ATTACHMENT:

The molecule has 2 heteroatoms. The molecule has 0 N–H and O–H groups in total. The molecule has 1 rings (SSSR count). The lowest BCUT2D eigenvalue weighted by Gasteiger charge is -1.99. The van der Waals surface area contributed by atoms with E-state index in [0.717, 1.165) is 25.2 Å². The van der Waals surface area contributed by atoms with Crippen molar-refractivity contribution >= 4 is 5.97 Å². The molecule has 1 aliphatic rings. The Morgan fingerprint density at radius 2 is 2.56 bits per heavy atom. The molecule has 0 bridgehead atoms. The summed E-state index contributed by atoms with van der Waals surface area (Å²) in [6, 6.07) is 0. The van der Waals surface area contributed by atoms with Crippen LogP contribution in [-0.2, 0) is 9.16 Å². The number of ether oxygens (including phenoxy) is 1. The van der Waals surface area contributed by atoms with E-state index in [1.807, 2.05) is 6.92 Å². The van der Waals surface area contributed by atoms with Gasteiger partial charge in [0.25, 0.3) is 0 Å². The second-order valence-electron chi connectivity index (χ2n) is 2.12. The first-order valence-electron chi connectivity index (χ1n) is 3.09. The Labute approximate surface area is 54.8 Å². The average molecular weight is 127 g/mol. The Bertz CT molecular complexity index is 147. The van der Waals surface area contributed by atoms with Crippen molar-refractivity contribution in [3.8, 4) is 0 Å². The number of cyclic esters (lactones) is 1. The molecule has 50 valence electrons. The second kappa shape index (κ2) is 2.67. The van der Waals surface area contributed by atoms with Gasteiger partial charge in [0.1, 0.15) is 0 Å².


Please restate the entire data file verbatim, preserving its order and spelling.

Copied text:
The molecule has 2 heteroatoms. The molecule has 0 N–H and O–H groups in total. The molecule has 1 rings (SSSR count). The lowest BCUT2D eigenvalue weighted by Gasteiger charge is -1.99. The van der Waals surface area contributed by atoms with E-state index in [0.717, 1.165) is 25.2 Å². The van der Waals surface area contributed by atoms with Crippen molar-refractivity contribution >= 4 is 5.97 Å². The molecule has 1 aliphatic rings. The Morgan fingerprint density at radius 2 is 2.56 bits per heavy atom. The molecule has 0 bridgehead atoms. The summed E-state index contributed by atoms with van der Waals surface area (Å²) in [6, 6.07) is 0. The van der Waals surface area contributed by atoms with Crippen LogP contribution in [-0.2, 0) is 9.16 Å². The number of ether oxygens (including phenoxy) is 1. The van der Waals surface area contributed by atoms with E-state index in [1.807, 2.05) is 6.92 Å². The van der Waals surface area contributed by atoms with Gasteiger partial charge in [0.25, 0.3) is 0 Å². The second-order valence-electron chi connectivity index (χ2n) is 2.12. The first-order valence-electron chi connectivity index (χ1n) is 3.09. The Labute approximate surface area is 54.8 Å². The average molecular weight is 127 g/mol. The Bertz CT molecular complexity index is 147. The van der Waals surface area contributed by atoms with Crippen molar-refractivity contribution in [3.8, 4) is 0 Å². The number of cyclic esters (lactones) is 1. The molecule has 50 valence electrons. The second kappa shape index (κ2) is 2.67. The van der Waals surface area contributed by atoms with Gasteiger partial charge in [0.1, 0.15) is 0 Å².